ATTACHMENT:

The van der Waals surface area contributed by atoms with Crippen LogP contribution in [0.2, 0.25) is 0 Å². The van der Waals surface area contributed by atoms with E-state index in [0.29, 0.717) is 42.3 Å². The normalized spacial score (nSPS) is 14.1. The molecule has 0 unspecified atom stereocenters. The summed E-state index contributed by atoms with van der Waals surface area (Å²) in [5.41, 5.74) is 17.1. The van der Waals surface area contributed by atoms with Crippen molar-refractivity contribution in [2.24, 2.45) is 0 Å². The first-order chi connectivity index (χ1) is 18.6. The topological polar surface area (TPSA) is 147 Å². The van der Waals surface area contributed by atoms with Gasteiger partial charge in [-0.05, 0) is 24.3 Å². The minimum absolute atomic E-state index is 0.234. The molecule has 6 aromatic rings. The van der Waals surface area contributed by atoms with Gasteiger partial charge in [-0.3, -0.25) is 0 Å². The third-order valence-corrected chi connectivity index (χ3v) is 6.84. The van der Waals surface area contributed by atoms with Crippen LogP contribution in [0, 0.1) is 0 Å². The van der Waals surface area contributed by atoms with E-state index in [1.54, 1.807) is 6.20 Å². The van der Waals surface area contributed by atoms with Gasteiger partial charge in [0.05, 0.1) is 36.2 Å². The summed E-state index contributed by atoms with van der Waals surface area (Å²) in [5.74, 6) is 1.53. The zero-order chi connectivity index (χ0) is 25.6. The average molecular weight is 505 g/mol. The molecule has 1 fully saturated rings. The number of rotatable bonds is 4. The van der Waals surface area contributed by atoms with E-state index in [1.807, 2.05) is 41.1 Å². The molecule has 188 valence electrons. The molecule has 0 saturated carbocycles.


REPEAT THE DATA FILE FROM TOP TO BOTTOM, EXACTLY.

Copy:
The van der Waals surface area contributed by atoms with Crippen LogP contribution in [0.2, 0.25) is 0 Å². The van der Waals surface area contributed by atoms with E-state index in [0.29, 0.717) is 42.3 Å². The normalized spacial score (nSPS) is 14.1. The molecule has 0 unspecified atom stereocenters. The summed E-state index contributed by atoms with van der Waals surface area (Å²) in [5.41, 5.74) is 17.1. The van der Waals surface area contributed by atoms with Crippen molar-refractivity contribution in [2.24, 2.45) is 0 Å². The first-order chi connectivity index (χ1) is 18.6. The topological polar surface area (TPSA) is 147 Å². The van der Waals surface area contributed by atoms with Gasteiger partial charge in [-0.05, 0) is 24.3 Å². The minimum absolute atomic E-state index is 0.234. The molecule has 6 aromatic rings. The van der Waals surface area contributed by atoms with Gasteiger partial charge in [-0.3, -0.25) is 0 Å². The third-order valence-corrected chi connectivity index (χ3v) is 6.84. The van der Waals surface area contributed by atoms with Crippen LogP contribution in [0, 0.1) is 0 Å². The van der Waals surface area contributed by atoms with E-state index in [1.54, 1.807) is 6.20 Å². The van der Waals surface area contributed by atoms with Gasteiger partial charge in [0.05, 0.1) is 36.2 Å². The summed E-state index contributed by atoms with van der Waals surface area (Å²) in [5.74, 6) is 1.53. The zero-order chi connectivity index (χ0) is 25.6. The average molecular weight is 505 g/mol. The molecule has 1 fully saturated rings. The number of rotatable bonds is 4. The van der Waals surface area contributed by atoms with E-state index in [1.807, 2.05) is 41.1 Å². The molecule has 188 valence electrons. The molecule has 0 saturated carbocycles.